With the Instant Payment Regulation announced by the EU Commission, every institution in the SEPA area will be obliged to accept and actively execute IP – at no additional cost to the consumer compared to conventional bank transfers. Even though the final details are still being negotiated, the implementation period is expected to be quite ambitious. Both the cost structure and the lack of market coverage would thus be removed as barriers to entry.

However, competition on the payment market is fierce. In addition to traditional bank transfers, there is competition from established payment methods such as PayPal and credit cards. What are the prospects of entering a seemingly saturated market?

Only togehter can we reach our goal: banks and retailers as partners

On the retail side, however, people have their own reasons for questioning the market power of the major payment schemes. The high level of customer popularity makes it almost impossible to do without them. Acknowledging this, schemes are remunerating their services with higher transaction costs than other payment solutions. A payment method with equivalent customer benefits in more favourable conditions is therefore urgently needed.

As early as 2018, there was a retail initiative to introduce IP as an alternative payment medium in bricks-and-mortar retail. “HIPPoS”, the retailer-based instant payment at the point of sale, failed primarily due to an inconsistent network of acceptance points for IP and an unattractive fee structure for the end customer. Even then, however, it was clear that the necessary willingness to innovate and invest to make instant payment suitable for the masses was available.

The initial situation is now changing due to the IP obligation. Today’s main task is to find a suitable user-friendly process with which IP can be integrated into existing customer journeys. This would create common interests between banks and retailers about IP. What is missing so far is a way to get the power on the road.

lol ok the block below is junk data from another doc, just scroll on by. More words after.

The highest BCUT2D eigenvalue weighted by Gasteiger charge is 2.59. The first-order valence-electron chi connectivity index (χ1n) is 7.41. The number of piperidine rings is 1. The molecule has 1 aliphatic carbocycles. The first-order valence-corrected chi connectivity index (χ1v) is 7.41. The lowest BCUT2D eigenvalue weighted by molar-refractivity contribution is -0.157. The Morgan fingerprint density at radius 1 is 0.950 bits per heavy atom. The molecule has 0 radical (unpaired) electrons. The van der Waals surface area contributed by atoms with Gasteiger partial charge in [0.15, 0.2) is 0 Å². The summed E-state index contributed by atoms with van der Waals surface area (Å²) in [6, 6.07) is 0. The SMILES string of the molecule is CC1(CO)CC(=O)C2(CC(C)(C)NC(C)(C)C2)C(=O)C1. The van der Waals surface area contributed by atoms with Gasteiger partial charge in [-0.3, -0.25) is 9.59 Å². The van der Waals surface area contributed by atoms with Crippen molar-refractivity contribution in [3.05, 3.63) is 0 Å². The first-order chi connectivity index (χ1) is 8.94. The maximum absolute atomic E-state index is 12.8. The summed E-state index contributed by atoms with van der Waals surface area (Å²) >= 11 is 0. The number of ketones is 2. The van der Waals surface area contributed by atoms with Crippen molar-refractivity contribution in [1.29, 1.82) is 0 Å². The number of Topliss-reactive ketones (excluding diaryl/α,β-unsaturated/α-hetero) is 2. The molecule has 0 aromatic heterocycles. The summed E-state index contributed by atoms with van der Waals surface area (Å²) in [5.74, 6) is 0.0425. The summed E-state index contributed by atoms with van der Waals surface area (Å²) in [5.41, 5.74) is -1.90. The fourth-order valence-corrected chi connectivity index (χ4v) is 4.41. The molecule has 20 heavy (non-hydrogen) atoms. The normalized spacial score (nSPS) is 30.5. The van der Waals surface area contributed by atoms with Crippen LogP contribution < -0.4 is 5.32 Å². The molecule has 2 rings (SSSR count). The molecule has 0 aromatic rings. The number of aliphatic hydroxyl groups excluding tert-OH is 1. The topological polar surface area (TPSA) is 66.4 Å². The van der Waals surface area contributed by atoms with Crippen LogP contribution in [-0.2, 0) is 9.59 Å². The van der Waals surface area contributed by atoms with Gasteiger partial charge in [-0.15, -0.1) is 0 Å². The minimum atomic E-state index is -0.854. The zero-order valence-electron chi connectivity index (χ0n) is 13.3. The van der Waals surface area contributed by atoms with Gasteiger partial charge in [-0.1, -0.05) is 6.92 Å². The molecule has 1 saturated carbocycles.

Request to Pay – tuning or instant payments?

Finalising the purchase, selecting prepayment as an option, logging into online banking and paying instantly – that’s the kind of user guidance that doesn’t give much pleasure. If IP is to realise its full potential, it needs smart and simple integration into the checkout process. Request-to-Pay (R2P) could step in here soon and close the gap between the shop and payment processing. Published by the European Payments Council EPC and now available in version 3.1, payment requests are forwarded to the online banking of the house bank, the payment information is pre-authorised and the IP is executed after approval, including a success message and without a visual break in the process.

There are many other functional features that could be built on the basic use case. The potential for pioneering work in this area seems great. At the latest when the IP regulation comes into force, R2P will also step more into focus. Payment tomorrow will be faster, more efficient and even more digital. It might not take much longer until the first results can be seen.